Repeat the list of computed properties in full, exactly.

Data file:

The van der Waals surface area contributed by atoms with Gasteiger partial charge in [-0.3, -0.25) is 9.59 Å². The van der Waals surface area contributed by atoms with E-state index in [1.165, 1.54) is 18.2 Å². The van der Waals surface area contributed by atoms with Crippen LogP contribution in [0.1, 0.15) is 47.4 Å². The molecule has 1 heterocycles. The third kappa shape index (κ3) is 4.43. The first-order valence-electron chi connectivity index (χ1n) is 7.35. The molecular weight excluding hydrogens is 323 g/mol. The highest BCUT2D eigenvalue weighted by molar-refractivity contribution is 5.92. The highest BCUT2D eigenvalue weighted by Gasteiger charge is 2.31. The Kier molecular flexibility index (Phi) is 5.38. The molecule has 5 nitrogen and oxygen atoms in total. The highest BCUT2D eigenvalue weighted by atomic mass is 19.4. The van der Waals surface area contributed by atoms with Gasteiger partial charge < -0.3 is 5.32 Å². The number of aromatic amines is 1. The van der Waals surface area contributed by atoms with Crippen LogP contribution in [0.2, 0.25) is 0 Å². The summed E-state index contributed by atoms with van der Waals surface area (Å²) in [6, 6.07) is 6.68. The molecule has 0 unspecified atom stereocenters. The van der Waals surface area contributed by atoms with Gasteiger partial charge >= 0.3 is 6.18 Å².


The van der Waals surface area contributed by atoms with Gasteiger partial charge in [-0.3, -0.25) is 9.59 Å². The van der Waals surface area contributed by atoms with E-state index in [1.165, 1.54) is 18.2 Å². The van der Waals surface area contributed by atoms with Crippen LogP contribution in [0.1, 0.15) is 47.4 Å². The molecule has 1 heterocycles. The third kappa shape index (κ3) is 4.43. The first-order valence-electron chi connectivity index (χ1n) is 7.35. The molecular weight excluding hydrogens is 323 g/mol. The highest BCUT2D eigenvalue weighted by molar-refractivity contribution is 5.92. The highest BCUT2D eigenvalue weighted by Gasteiger charge is 2.31. The Kier molecular flexibility index (Phi) is 5.38. The molecule has 5 nitrogen and oxygen atoms in total. The highest BCUT2D eigenvalue weighted by atomic mass is 19.4. The van der Waals surface area contributed by atoms with Gasteiger partial charge < -0.3 is 5.32 Å². The number of aromatic amines is 1. The van der Waals surface area contributed by atoms with Crippen LogP contribution in [0.2, 0.25) is 0 Å². The summed E-state index contributed by atoms with van der Waals surface area (Å²) in [6, 6.07) is 6.68. The molecule has 0 unspecified atom stereocenters. The van der Waals surface area contributed by atoms with Gasteiger partial charge >= 0.3 is 6.18 Å².